An Assessment Study of Usefulness of Using Olive (Olea europaea L.) Leaves in Biomonitoring the Air Pollution near Baniyas Oil Refinery, Syria: Estimating of Total Phenolic Compounds and Lead, Copper and Manganese in Olive Leaves


The aim of this study was to estimate the total amount of phenolic compounds of olive trees leaves (Olea europaea L.) as a biomarker for the assessment of heavy metals (HMs) air pollution (Pb, Cu and Mn) in Baniyas area. Olive trees were selected as the predominant species in the study area. Samples were collected from 6 locations at different distances from the vicinity of Baniyas refinery (0.1, 0.5, 2, 4, 6, 10) Km. The control was taken from an area about 20 km from the refinery to the north-east (Al-Qardaha rural). The concentration of total phenolic compounds (TPC) during the summer was (45.6 - 70.85) mg GAE/g dw, and during winter (35.6 - 52.9) mg GAE/g dw. The concentrations of the studied HMs (Pb, Cu and Mn) in unwashed leaves during summer were (0.879 - 2.170) ppm, (0.75 - 5.21) ppm and (54.38 - 8.78) ppm respectively, whilst during the winter concentrations were (0.479 - 1.023) ppm, (1.54 - 7.29) ppm and (53.79 - 7.58) ppm respectively. The results showed significant differences in the concentration of total phenolic compounds and HMs (Pb, Cu and Mn) between sites (ANOVA), significant differences in concentrations of both total phenols and HMs (Pb and Cu) between summer and winter at all sites (t-test, p < 0.05). TPC, Pb and Mn were higher in summer in all sites than in winter. Levels of Cu were significantly higher in winter than in summer at all sites (t-test, p < 0.05). The results showed a negative correlation (t-test, p < 0.05) between the concentration of total phenolic compounds and both Pb and Mn with the distance from the refinery of Baniyas. Consequently, the result of this study enhanced the usefulness of using of TPC in olive leaves as biomarker of air pollution.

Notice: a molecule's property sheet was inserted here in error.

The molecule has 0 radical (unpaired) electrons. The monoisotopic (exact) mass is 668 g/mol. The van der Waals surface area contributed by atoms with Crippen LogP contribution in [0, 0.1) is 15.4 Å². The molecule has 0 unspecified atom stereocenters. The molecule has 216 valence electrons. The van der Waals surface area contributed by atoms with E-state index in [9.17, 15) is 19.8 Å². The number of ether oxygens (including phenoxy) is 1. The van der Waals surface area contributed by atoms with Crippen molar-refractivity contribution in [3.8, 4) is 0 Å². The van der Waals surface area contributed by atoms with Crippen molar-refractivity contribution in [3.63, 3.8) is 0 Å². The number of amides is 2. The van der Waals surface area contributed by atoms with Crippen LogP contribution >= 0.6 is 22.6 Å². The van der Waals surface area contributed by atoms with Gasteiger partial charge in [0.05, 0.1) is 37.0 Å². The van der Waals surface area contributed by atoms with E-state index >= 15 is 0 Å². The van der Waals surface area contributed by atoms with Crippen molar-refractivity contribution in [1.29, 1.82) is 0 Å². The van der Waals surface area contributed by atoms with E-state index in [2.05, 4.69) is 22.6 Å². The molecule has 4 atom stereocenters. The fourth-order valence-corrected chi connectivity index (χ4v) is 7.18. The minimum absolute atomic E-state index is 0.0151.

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Mahfoud, A. , Khalil, K. and Moustapha, C. (2018) An Assessment Study of Usefulness of Using Olive (Olea europaea L.) Leaves in Biomonitoring the Air Pollution near Baniyas Oil Refinery, Syria: Estimating of Total Phenolic Compounds and Lead, Copper and Manganese in Olive Leaves. American Journal of Plant Sciences, 9, 2514-2531. doi: 10.4236/ajps.2018.912182.

1. Introduction

Air pollution considered a worldwide issue due to its high health and environmental risk aspects [1] [2] . Previous studies and reviews elucidated the role of air pollution for 3.1% of disability-adjusted life [3] . A World Bank study estimated that annually 3500 deaths and 17,000 cases of bronchitis, respiratory disorders and cancer in Syria are the direct result of air pollution [4] [5] . Consequently, it is pivotal to assess and monitor the level of air pollutants in urban, rural and industrials areas.

Different outdoor air pollutants measurement methods were developed to maintain strict quality control on the emission of industrial and urban activities. Harvested rain water was used to determine trace metals on air particles [6] . This method was accomplished by employing either a filter or inertial separation to measure heavy metals (HMs) concentration on particles matter (PM) [7] . Risk assessment process of air pollution relied on two major points: local data of pollutants emissions and advanced air pollution monitor techniques. Due to the difficulty in access to previously mentioned points in Syria, it was in a critical importance to use alternative available methods in order to quantify the level of air pollutants and monitor the impact of these pollutants on ecological systems.